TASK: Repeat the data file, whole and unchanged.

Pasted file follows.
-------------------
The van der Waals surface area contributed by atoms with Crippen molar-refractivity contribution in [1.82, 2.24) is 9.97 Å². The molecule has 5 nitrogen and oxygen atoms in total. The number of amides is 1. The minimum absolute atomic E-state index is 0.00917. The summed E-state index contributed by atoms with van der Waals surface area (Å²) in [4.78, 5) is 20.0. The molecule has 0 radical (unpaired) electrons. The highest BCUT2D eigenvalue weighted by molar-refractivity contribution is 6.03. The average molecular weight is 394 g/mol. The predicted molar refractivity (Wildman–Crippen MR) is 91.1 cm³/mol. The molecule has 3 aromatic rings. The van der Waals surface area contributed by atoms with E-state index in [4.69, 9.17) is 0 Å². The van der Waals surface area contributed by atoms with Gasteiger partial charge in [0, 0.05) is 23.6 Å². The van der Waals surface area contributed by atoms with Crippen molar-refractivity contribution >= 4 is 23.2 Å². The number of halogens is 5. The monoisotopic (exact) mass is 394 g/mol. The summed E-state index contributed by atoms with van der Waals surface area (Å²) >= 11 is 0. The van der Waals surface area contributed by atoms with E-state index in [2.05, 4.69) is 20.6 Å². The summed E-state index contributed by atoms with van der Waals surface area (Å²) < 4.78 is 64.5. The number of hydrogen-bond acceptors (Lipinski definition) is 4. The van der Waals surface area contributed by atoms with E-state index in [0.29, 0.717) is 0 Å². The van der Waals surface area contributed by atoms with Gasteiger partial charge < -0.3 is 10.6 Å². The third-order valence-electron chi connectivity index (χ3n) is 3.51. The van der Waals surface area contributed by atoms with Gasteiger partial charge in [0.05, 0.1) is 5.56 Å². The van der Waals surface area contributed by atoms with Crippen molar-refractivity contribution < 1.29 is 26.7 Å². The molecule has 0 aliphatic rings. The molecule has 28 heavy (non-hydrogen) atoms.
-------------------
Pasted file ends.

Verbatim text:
The van der Waals surface area contributed by atoms with Crippen molar-refractivity contribution in [1.82, 2.24) is 9.97 Å². The molecule has 5 nitrogen and oxygen atoms in total. The number of amides is 1. The minimum absolute atomic E-state index is 0.00917. The summed E-state index contributed by atoms with van der Waals surface area (Å²) in [4.78, 5) is 20.0. The molecule has 0 radical (unpaired) electrons. The highest BCUT2D eigenvalue weighted by molar-refractivity contribution is 6.03. The average molecular weight is 394 g/mol. The predicted molar refractivity (Wildman–Crippen MR) is 91.1 cm³/mol. The molecule has 3 aromatic rings. The van der Waals surface area contributed by atoms with E-state index in [4.69, 9.17) is 0 Å². The van der Waals surface area contributed by atoms with Gasteiger partial charge in [0, 0.05) is 23.6 Å². The van der Waals surface area contributed by atoms with Crippen molar-refractivity contribution >= 4 is 23.2 Å². The number of halogens is 5. The monoisotopic (exact) mass is 394 g/mol. The summed E-state index contributed by atoms with van der Waals surface area (Å²) >= 11 is 0. The van der Waals surface area contributed by atoms with E-state index in [2.05, 4.69) is 20.6 Å². The summed E-state index contributed by atoms with van der Waals surface area (Å²) < 4.78 is 64.5. The number of hydrogen-bond acceptors (Lipinski definition) is 4. The van der Waals surface area contributed by atoms with E-state index in [0.29, 0.717) is 0 Å². The van der Waals surface area contributed by atoms with Gasteiger partial charge < -0.3 is 10.6 Å². The third-order valence-electron chi connectivity index (χ3n) is 3.51. The van der Waals surface area contributed by atoms with Gasteiger partial charge in [0.05, 0.1) is 5.56 Å². The van der Waals surface area contributed by atoms with Crippen molar-refractivity contribution < 1.29 is 26.7 Å². The molecule has 0 aliphatic rings. The molecule has 28 heavy (non-hydrogen) atoms.